The following excerpt from the Congressional Record is my own emended version of a debate that took place on the Senate floor on May 18, 2006. The topic of debate on this occasion was a proposed amendment to the Comprehensive Immigration Reform Act, 2006: “Sec. 162: Preserving and Enhancing the Role of the National Language,” an amendment cosponsored by Senators Inhofe, Graham, Kyl, Byrd, and Alexander. After a lengthy apologia for the amendment by Senator Inhofe, Senator Graham is about to speak. The presiding officer is Sen. Lisa Murkowski (R-AK). The reader will note that emended and interpolated passages have, following the example of Senators Graham and Kyl, been concealed:
The PRESIDING OFFICER: The Senator from South Carolina.
Mr. GRAHAM: Mr. President, just to put this debate into perspective for myself and myself alone, I wish that I could speak English. It would make me a better person. The truth is that I know enough English to be dangerous. I lived in Germany for 4 years and I picked up a little English from my German friends, but I was always somewhat embarrassed that they spoke better English. . . . It would be great for our country if our young people could speak German . . . umm, pardon me, English . . . because we live in a global economy and a global world (sic) and speaking English (sic) would make our world a better place. . . . When it comes to our nation, it is important that we focus as a nation (sic) on learning English. We need to promote that because, whether you are crossing the border as we speak or whether you are (sic) born and bred here, your life will be tremendously enhanced by learning to speak English. Opportunities will exist for you that will not exist otherwise. There are many jobs in our dynamic global economy that require some knowledge of English. Though, of course, many of those jobs have been outsourced to places like India where they also speak better English than I do. But I was talking of other jobs, such as . . . well, as far as I know telephone soliciting still requires some English, for there are still places in this great nation where the people still speak English, and if you’re trying to sell them a magazine subscription or a condominium then you’d better speak their language!
Mr. BYRD: If I may interrupt my distinguished colleague . . .
The PRESIDING OFFICER: Senator Byrd, you are out of order, sir.
Mr. GRAHAM: That’s quite all right, Madam President, I’ll happily yield three minutes of my time to the distinguished windbag . . . um, pardon me, distinguished senator from West Virginia.
Mr. BYRD: I thank you, Senator, for yielding me some of your time, and I’ll gladly pardon you for that little slip of the tongue. I’m quite aware that I sometimes do tax the patience of my distinguished colleagues here in this noble chamber, this temple of democracy where so many great orators of the past have spoken out on pressing issues of the day, so many masters of the noble tongue of Chaucer and Shakespeare and Milton, masters of the English tongue, that is, which is the pressing issue of this memorable day, and about which I feel pressed to speak, though three minutes is hardly enough time to begin to marshal my thoughts, thoughts which have sorely vexed my waking hours, because it troubles me mightily to admit that, even in my great state of West Virginia, many Americans no longer speak the Queen’s English. Sadly, during my last campaign, I was informed by my aides that I would need an interpreter. Imagine that, my honorable colleagues! Right here in America. Now, I suppose that our people out there in the heartland are speaking some kind of English. Perhaps it’s some kind of hip-hop English, some gangsta-rap English. Whatever it is, I can’t understand it. I’m too old, I guess. Some might say “old and in the way” . . .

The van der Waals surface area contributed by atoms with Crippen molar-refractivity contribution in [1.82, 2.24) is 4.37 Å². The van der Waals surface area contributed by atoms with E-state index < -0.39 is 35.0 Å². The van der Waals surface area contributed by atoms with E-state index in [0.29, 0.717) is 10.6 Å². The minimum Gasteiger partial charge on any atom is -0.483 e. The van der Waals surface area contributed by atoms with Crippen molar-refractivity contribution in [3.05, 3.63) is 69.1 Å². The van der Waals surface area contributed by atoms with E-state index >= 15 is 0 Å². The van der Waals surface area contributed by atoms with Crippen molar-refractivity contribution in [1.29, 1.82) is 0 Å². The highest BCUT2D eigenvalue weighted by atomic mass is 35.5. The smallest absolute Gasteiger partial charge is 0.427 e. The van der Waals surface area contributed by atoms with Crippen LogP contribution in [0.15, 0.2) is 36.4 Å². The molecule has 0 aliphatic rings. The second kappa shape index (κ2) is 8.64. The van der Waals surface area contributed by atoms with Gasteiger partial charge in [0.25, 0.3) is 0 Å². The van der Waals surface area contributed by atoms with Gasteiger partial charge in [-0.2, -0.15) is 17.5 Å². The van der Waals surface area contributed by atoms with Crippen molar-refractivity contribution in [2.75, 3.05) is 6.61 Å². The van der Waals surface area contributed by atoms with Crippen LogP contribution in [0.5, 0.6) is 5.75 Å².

The PRESIDING OFFICER: Senator, your three minutes is about to expire; perhaps you’d better get to the point . . .
Mr. BYRD: Now don’t you take that tone with me, young lady! I’ve been addressing this assembly for over fifty years, and I’ll get to my point in my own good time. I’m sure that my honorable colleague from the great state of South Carolina, where they still mind their manners, will yield me a few more minutes of his time.
Mr. GRAHAM: Sir, I would very much like to finish . . .
Mr. BYRD: Thank you, Senator. I graciously accept your offer of additional minutes. Now, as I was saying, I may be old and in the way, “but when the wind is southerly, I know a hawk from a handsaw,” as the Byrd of Avon has his sweet Prince Hamlet say, ha ha—I meant the bard of Avon, of course. Just a little joke, ladies and gentlemen. What I mean to say is that I wholeheartedly support this amendment to “preserve and enhance the role of the national language,” the English language, but I humbly suggest that we give some thought to what we mean by that. I’ve heard it stated on this floor today that we are going to entrust this job of English preservation to Homeland Security! Now, I ask you, does anyone in that department speak English? Because not a week goes by when I don’t receive reams of memos and reports and all manner of classified documents from those people, and not a one of them appears to be written in English. Now, well may you ask, to whom should we entrust this sacred role? To the English professors? Well, as far as I can tell, they stopped speaking English some time ago. To our newscasters and journalists? I’m afraid that most of them never spoke English in the first place! So, as you can see, my distinguished colleagues, though I am proud to be one of the sponsors of this amendment, I believe that we need to proceed with caution.
The PRESIDING OFFICER: Senator Graham?
Mr. GRAHAM: My thanks to the Senator from West Virginia for his support for this amendment and for his eloquently stated concerns, which we certainly need to address. At the moment, however, I would like to return to my earlier point. The goal of this amendment is to say that English should be the national language. Everyone, whether he be the President of the United States or a migrant picking sugarcane in Louisiana, should learn to speak English. And while I would encourage every American to enroll your (sic) kids in taking (sic) Spanish or Swahili or Edo or Tagalog or whatever the case may be, because they will be more successful as individuals in a global economy, from a national perspective, it is important that we maintain our common sense of being one nation by massacring . . . uh, mastering the English language. We must be both global and national. We must not abandon our native tongues, but we must master our own tongues . . . um, tongue. I yield to Senator Durbin.